nlp 2018 course

Assignment 2 -- Grammar Writing

(the assignment is based on an assignment by Jason Eisner at JHU)

This assignment will help you understand how CFGs work and how they can be used -- sometimes comfortably, sometimes not-to describe natural language. It will also make you think about some linguistic phenomena that are interesting in their own right.

You will submit a file in PDF format, called ANSWERS.pdf. It should contain your name and ID number. Whenever the assignment says "discuss..." or "describe..." it means that you should write a discussion or description in that file (indicate clearly which question you are answering).

Part 0 -- Generating Sentences from a CFG (1 point)

We provide you with a python program that generates sentences from a grammar.

Download the basic grammar file grammar. Look at it and its format. Now, generate sentences from it using the program:

python grammar

(generate takes as argument a grammar file, and generates a sentence from it.)

The format of the grammar file is as follows:

    # A fragment of the grammar to illustrate the format.
    1 ROOT S .
    1 S NP VP
    1 NP Det Noun # There are multiple rules for NP.
    1 NP NP PP
    1 Noun president
    1 Noun chief of staff

corresponding to the rules

    ROOT -> S .
    S -> NP VP
    NP -> Det Noun
    NP -> NP PP
    Noun -> president
    Noun -> chief of staff

Notice that a line consists of three parts:

We take ROOT to be the root of the grammar -- every generation begins with ROOT.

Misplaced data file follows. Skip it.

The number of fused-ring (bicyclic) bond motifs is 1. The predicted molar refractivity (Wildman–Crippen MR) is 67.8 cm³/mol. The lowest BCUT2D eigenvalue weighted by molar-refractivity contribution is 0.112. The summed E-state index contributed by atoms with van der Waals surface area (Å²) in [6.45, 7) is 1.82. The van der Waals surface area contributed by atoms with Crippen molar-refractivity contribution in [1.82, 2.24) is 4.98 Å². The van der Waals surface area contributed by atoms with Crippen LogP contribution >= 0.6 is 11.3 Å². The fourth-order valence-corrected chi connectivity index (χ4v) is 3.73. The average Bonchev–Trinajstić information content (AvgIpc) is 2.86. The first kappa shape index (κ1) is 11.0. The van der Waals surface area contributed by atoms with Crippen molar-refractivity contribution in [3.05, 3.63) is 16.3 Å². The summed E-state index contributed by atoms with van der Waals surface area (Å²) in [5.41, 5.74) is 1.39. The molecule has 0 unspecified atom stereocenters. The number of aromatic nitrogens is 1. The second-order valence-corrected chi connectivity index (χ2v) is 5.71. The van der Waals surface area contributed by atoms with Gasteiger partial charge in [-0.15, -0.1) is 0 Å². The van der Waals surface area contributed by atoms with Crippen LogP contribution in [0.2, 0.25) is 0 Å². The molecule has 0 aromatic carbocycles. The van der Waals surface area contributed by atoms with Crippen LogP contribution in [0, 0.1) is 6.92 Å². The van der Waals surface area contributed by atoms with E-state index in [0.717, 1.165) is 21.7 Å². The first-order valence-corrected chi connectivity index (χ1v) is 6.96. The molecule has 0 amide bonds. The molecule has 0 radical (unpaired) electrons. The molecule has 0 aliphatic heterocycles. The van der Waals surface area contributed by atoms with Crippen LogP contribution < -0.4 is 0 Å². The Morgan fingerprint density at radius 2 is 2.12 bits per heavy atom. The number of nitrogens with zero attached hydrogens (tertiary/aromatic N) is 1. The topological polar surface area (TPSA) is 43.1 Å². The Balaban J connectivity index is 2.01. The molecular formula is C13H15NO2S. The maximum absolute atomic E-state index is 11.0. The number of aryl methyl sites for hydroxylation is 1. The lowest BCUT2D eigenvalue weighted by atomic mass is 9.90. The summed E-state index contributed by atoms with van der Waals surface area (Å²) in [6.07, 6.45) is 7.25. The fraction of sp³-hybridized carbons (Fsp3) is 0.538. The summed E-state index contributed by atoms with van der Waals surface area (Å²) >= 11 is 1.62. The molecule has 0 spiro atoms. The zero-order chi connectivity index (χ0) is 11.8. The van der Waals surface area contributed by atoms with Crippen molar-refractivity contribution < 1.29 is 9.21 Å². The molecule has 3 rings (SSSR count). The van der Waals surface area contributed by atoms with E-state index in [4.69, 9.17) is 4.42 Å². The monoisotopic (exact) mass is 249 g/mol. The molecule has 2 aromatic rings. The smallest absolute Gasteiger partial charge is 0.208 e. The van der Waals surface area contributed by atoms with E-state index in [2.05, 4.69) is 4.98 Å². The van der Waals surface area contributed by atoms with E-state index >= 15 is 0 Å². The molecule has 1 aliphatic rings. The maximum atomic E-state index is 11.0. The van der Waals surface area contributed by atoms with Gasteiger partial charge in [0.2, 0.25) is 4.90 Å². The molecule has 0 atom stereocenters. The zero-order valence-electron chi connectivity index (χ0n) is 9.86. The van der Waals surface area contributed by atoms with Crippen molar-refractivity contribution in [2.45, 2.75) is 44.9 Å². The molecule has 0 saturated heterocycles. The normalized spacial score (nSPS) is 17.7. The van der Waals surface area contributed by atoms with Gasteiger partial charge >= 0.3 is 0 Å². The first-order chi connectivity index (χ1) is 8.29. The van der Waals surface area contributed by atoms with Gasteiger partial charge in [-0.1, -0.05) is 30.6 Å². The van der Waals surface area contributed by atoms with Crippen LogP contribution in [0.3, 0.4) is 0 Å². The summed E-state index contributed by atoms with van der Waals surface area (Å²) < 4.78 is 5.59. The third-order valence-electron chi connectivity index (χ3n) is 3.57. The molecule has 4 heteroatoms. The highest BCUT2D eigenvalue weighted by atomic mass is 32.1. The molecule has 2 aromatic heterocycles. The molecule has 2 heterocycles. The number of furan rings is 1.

Look at the program code and understand it. Extend the program so that it accepts and optional argument (indicated by -n) that specifies the number of sentences to generate. For example, the invocation: python grammar -n 5 will generate 5 sentences, python grammar -n 2 will generate two sentences, and python grammar will generate one sentence, as it does now.

Each sentence should be printed on its own line.

(the list sys.argv includes the commandline arguments of a python program. You can either take care of the commandline processing logic yourself, or use a module such as docopt.)

Part 1 -- Weights (9 points)

a. Why does the program generate so many long sentences? Specifically, what grammar rule is responsible and why? What is special about this rule? discuss.

b. The grammar allows multiple adjectives, as in the fine perplexed pickle. Why do the generated sentences do this so rarely? discuss.

c. The grammar format allows specifying different weights to different rules. For example, in the grammar:

    3 NP A B
    1 NP C D E
    1 NP F
    2 X NP NP

The tree NP rules have relative odds of 3:1:1, so when generating an NP, the generator will pick the first rules 3/5 of the times, the second one 1/5 of the times, and the third one 1/5 of the times.

Which numbers must you modify to fix the problems in (a) and (b), making the sentences shorter and the adjectives more frequent? Verify your answer by generating from the grammar. Discuss your solution (which rules and why).

d. What other numeric adjustments can you make to the grammar in order to favor more natural sets of sentences? Experiment. Hand in your grammar file (including the solution to (c) above, in a file named grammar1, with comments that motivate your changes, together with 10 sentences generated by the grammar, in a file called grammar1.gen.